Jog on, New Year’s runners – I’m out 

By Diane Morgan

Surely it can’t do my internal organs any good to be slopping about like that?

It’s January. The joggers are out.

Not the ones you see all year but the ones who decide to give it a go. They look different to the real ones. You can spot them a mile off. They look like someone who’s been trapped down a well for nine years, then suddenly released. They’ve forgotten how to move normally. The light hurts their eyes.

Jogging is awful. When I jog I can feel my whole skeletal frame crashing around inside my body, like a chicken carcass being thrown down a stairwell.

Surely it can’t do my internal organs any good to be slopping about like that? I can feel my kneecap gristle being ground down like ginger biscuits being hit with a mallet. I can feel my brain knocking against my skull like a turnip in a bowl of milk. It honestly feels like my eyes might dislodge. It’s just not worth it. But before I can even start thinking about jogging, there’s the preparation. Because I can’t just throw on a T-shirt and grab my keys like David Gandy might. No.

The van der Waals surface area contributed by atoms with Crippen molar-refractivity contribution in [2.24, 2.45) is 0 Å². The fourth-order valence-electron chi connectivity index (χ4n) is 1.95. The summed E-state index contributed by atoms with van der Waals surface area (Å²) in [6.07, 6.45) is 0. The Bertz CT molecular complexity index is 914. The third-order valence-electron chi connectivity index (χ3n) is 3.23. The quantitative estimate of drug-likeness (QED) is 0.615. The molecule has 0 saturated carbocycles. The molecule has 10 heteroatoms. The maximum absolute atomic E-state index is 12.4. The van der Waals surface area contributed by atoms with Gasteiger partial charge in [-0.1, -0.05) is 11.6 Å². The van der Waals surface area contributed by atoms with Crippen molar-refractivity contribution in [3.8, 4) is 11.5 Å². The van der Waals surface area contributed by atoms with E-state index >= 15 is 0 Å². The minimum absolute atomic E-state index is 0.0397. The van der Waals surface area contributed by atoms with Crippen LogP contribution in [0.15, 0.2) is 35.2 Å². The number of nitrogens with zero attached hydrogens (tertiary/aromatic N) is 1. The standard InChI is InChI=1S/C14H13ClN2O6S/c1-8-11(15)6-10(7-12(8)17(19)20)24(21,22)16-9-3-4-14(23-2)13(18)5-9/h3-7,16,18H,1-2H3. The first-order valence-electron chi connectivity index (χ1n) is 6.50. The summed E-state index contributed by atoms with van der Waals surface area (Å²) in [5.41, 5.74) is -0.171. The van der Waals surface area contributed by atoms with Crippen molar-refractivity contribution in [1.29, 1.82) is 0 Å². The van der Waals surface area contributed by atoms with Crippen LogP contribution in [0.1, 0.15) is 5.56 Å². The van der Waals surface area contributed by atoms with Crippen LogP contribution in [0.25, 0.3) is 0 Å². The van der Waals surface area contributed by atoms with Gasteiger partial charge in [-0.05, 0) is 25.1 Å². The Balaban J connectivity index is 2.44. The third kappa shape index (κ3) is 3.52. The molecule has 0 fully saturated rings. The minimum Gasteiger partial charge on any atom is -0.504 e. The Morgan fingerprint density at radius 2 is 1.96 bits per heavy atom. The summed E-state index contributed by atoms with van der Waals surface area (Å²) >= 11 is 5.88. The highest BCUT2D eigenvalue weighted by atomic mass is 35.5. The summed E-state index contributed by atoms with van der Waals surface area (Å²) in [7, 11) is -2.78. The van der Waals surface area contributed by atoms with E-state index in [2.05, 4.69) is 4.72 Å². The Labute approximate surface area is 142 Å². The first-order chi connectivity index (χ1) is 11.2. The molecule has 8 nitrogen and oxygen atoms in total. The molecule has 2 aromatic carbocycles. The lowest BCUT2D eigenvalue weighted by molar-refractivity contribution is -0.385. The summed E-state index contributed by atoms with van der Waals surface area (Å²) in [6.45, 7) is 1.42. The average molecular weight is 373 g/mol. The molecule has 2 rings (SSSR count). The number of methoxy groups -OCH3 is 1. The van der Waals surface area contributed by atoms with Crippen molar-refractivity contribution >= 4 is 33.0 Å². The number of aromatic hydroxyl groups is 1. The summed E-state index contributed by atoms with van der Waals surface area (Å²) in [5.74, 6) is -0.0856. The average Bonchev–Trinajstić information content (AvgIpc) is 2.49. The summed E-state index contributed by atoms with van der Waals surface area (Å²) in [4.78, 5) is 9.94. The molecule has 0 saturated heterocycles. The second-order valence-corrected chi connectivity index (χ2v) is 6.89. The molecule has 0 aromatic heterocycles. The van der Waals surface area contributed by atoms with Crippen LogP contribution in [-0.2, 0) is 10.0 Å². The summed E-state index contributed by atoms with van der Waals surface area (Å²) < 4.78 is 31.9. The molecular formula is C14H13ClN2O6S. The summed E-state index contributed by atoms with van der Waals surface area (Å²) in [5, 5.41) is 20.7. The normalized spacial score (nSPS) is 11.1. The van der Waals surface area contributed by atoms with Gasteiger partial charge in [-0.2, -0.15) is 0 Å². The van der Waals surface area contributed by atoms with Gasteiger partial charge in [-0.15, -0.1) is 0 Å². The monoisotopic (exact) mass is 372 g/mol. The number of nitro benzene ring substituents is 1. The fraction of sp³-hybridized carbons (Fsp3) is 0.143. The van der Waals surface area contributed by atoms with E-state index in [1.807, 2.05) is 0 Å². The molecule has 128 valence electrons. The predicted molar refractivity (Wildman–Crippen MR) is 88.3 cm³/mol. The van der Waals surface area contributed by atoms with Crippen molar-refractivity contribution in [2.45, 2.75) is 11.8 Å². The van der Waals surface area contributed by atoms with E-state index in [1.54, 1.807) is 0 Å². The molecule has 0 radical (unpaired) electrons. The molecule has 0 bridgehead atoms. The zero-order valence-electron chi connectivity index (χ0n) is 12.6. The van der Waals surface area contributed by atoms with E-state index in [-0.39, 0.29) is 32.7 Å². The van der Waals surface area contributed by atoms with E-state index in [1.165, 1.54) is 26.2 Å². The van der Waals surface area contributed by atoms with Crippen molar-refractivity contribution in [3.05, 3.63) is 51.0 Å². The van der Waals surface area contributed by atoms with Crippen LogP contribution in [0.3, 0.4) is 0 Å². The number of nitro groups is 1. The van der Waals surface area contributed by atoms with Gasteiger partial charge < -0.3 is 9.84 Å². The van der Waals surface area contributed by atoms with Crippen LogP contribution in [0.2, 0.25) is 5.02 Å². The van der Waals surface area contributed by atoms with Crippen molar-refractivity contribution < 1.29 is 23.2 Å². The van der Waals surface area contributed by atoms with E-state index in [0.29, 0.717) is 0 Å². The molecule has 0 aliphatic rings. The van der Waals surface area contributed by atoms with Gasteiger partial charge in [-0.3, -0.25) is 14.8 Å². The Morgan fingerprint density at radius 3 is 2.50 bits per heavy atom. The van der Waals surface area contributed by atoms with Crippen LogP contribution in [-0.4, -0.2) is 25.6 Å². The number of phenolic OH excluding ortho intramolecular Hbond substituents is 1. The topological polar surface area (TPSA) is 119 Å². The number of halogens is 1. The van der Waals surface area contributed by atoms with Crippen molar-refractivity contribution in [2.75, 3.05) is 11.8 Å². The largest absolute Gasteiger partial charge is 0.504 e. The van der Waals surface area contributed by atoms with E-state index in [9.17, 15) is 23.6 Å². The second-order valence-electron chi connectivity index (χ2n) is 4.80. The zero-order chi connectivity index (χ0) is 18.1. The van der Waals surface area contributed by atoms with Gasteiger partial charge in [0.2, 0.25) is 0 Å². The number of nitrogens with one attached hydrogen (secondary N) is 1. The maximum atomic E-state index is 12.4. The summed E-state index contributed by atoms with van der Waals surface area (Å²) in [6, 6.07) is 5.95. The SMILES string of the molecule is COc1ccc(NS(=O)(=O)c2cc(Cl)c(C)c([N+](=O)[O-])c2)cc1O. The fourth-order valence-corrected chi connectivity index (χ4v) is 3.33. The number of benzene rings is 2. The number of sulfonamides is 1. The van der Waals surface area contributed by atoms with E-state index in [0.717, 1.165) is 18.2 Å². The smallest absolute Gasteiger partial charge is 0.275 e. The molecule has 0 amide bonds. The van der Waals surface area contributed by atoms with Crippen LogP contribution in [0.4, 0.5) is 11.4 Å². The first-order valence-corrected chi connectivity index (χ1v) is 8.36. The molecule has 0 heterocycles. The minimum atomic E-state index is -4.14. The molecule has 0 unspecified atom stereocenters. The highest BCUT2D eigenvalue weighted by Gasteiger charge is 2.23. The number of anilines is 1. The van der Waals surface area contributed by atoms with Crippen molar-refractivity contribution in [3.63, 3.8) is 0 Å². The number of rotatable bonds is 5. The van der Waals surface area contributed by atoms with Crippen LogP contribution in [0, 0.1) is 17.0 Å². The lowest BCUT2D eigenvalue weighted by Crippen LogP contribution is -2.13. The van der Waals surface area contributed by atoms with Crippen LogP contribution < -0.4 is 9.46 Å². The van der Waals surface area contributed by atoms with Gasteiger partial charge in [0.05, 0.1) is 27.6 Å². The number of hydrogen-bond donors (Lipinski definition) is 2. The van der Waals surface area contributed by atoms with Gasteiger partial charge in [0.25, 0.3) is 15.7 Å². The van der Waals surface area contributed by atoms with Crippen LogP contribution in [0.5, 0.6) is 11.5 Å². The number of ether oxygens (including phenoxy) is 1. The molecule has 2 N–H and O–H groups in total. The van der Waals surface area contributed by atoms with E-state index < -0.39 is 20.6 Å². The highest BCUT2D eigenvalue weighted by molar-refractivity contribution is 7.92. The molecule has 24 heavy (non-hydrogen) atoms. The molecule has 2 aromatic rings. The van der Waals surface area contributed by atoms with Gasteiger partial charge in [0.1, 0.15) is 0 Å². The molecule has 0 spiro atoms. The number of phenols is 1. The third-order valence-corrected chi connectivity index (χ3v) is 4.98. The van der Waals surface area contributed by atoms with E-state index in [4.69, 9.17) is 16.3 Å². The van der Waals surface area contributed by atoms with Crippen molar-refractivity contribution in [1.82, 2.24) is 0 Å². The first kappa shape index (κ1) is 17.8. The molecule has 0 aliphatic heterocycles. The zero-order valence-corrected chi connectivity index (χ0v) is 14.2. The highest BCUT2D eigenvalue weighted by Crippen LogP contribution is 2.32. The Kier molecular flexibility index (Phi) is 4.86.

First of all my boobs have to be strapped down against my chest like I’m transporting two dozen eggs on the roof-rack of a car.

Then I need those special small socks that you can’t see with the human eye. Then I need to scrape all my hair up into a ponytail, making me look like someone’s drawn a face on a balloon. Then I need to take all my make-up off and pray I don’t see anyone for fear of them tweeting “Oh my God, Diane Morgan must’ve died, because I just saw her cold dead corpse running down the high street.”

Then I put on my embarrassing jogging bottoms that I bought only because they have a zip-up pocket where I can keep the front door key. Otherwise, where do you put it?

Do you swallow it? Or run around clutching it?

Anyway, the jogging bottoms have FITNESS PRO written across the arse. I know. It didn’t seem that bad when I bought them but now I may as well have a badge saying “ARSEHOLE”.